At the other extreme, you had binary models. Binary arithmetic coders have much lower per-symbol cost than their non-binary cousins, and good binary models (like the fixed-point Howard/Vitter model we looked at) are likewise quite cheap to update. But the problem is that with a binary coder, you end up sending many more symbols. For example, in LZMA, a single 256-symbol alphabet model gets replaced with 8 binary coding steps. While the individual binary coding steps are much faster, they’re typically not that much faster that you can do 8× as many and still come out much faster. There’s ways to reduce the number of symbols processed. For example, instead of a balanced binary tree binarization, you can build a Huffman tree and use that instead… yes, using a Huffman tree to do arithmetic coding, I know. This absolutely works, and it is faster, but it’s also a bit of a mess and fundamentally very unsatisfying.

But now we have options in the middle: with rANS giving us larger-alphabet arithmetic decoders that are merely slightly slower than binary arithmetic coding, we can do something better. The models described above are not directly useful on a 256-symbol alphabet. No amount of SIMD will make updating 256 probability estimates per input symbol fast. But they are useful on medium-sized alphabets. The LZNA in “Oodle LZNA” stands for “LZ-nibbled-ANS”, because the literals are split into nibbles: instead of having a single adaptive 256-symbol model, or a binary tree of adaptive binary models, LZNA has much flatter trees of medium-sized models. Instead of having one glacially slow decode step per symbol, or eight faster steps per symbol, we can decode an 8-bit symbol in two still-quite-fast steps. The right decomposition depends on the data, and of course on the relative speeds of the decoding steps. But hey, now we have a whole continuum to play with, rather than just two equally unsavory points at the extreme ends!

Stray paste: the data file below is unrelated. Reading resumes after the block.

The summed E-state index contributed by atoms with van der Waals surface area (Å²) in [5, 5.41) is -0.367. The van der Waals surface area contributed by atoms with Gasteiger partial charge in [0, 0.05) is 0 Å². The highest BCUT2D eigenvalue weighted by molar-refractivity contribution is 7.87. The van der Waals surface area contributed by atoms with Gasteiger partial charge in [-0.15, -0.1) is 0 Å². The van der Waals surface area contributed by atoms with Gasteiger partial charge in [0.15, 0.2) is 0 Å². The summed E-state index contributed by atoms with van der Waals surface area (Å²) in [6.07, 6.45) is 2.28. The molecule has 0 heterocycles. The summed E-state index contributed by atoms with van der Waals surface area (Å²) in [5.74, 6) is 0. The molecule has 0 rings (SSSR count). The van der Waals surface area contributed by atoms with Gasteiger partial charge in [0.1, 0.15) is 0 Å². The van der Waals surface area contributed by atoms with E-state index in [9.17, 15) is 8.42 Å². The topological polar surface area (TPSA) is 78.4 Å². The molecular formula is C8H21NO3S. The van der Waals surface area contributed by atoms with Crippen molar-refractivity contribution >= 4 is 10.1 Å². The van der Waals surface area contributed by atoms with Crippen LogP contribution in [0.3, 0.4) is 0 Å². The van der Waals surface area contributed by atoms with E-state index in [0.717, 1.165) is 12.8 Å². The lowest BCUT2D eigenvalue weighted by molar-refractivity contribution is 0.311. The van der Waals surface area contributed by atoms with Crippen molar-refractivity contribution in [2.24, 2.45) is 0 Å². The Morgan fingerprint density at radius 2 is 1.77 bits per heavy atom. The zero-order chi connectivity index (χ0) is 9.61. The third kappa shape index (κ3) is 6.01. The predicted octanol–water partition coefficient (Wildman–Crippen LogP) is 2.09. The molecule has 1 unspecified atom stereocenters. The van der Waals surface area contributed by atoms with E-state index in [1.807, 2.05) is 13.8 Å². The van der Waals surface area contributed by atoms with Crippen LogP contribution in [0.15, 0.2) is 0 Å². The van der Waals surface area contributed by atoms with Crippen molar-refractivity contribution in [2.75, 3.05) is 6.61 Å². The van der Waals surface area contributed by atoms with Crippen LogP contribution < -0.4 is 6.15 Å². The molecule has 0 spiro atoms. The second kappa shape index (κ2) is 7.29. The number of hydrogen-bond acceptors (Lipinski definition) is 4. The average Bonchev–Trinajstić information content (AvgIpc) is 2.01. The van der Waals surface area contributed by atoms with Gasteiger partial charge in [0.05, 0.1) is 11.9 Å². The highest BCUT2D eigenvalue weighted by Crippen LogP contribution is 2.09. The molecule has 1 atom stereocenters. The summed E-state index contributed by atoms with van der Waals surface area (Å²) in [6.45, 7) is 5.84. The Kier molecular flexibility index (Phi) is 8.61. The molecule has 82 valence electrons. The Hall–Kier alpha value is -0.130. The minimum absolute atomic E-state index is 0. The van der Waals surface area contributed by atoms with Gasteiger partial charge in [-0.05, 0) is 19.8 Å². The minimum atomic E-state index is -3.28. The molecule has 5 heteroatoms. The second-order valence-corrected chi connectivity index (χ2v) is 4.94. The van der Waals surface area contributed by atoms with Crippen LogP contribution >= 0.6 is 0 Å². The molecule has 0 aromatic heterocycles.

This is not a “just paste it into your code” solution; there’s still quite a bit of art in constructing useful models out of this, several fun tricks in actually writing a fast decoder for this, some subtle variations on how to do the updates. And we haven’t even begun to properly play with different mix-in models and “integrator” types yet.

Charles’ LZNA is the first compressor we’ve shipped that uses these ideas. It’s not gonna be the last.

UPDATE: As pointed out by commenter “derf_” on Hacker News, the non-binary context modeling in the current Daala draft apparently describes the exact same type of model. Details here (section 2.2, “Non-binary context modeling”, variant 3). This apparently was proposed in 2012. We (RAD) weren’t aware of this earlier (pity, that would’ve saved some time); very cool, and thanks derf for the link!

Triangular numbers mod 2^n

The triangular numbers

\displaystyle T_k := \sum_{j=1}^k j = \binom{k+1}{2} = \frac{k(k+1)}{2}

are a standard sequence used in quadratic probing of open hash tables. For example, they’re used in Google’s sparse_hash and dense_hash, generally considered to be very competitive hash table implementations.

You can find lots of places on the web mentioning that the resulting probe sequence will visit every element of a power-of-2 sized hash table exactly once; more precisely, the function f(k) = T_k \mod 2^m is a permutation on \{ 0, 1, \dots, 2^m-1 \}. But it’s pretty hard to find a proof; everybody seems to refer back to Knuth, and in The Art of Compute Programming, Volume 3, Chapter 6.4, the proof appears as an exercise (number 20 in the Second Edition).

If you want to do this exercise yourself, please stop reading now; spoilers ahead!

Anyway, turns out I arrived at the solution very differently from Knuth. His proof is much shorter and slicker, but pretty “magic” and unmotivated, so let’s take the scenic route! The first step is to look at a bunch of small values and see if we can spot any patterns.

k 0 1 2 3 4 5 6 7 8 9 10 11
Tk 0 1 3 6 10 15 21 28 36 45 55 66
Tk mod 8 0 1 3 6 2 7 5 4 4 5 7 2
Tk mod 4 0 1 3 2 2 3 1 0 0 1 3 2
Tk mod 2 0 1 1 0 0 1 1 0 0 1 1 0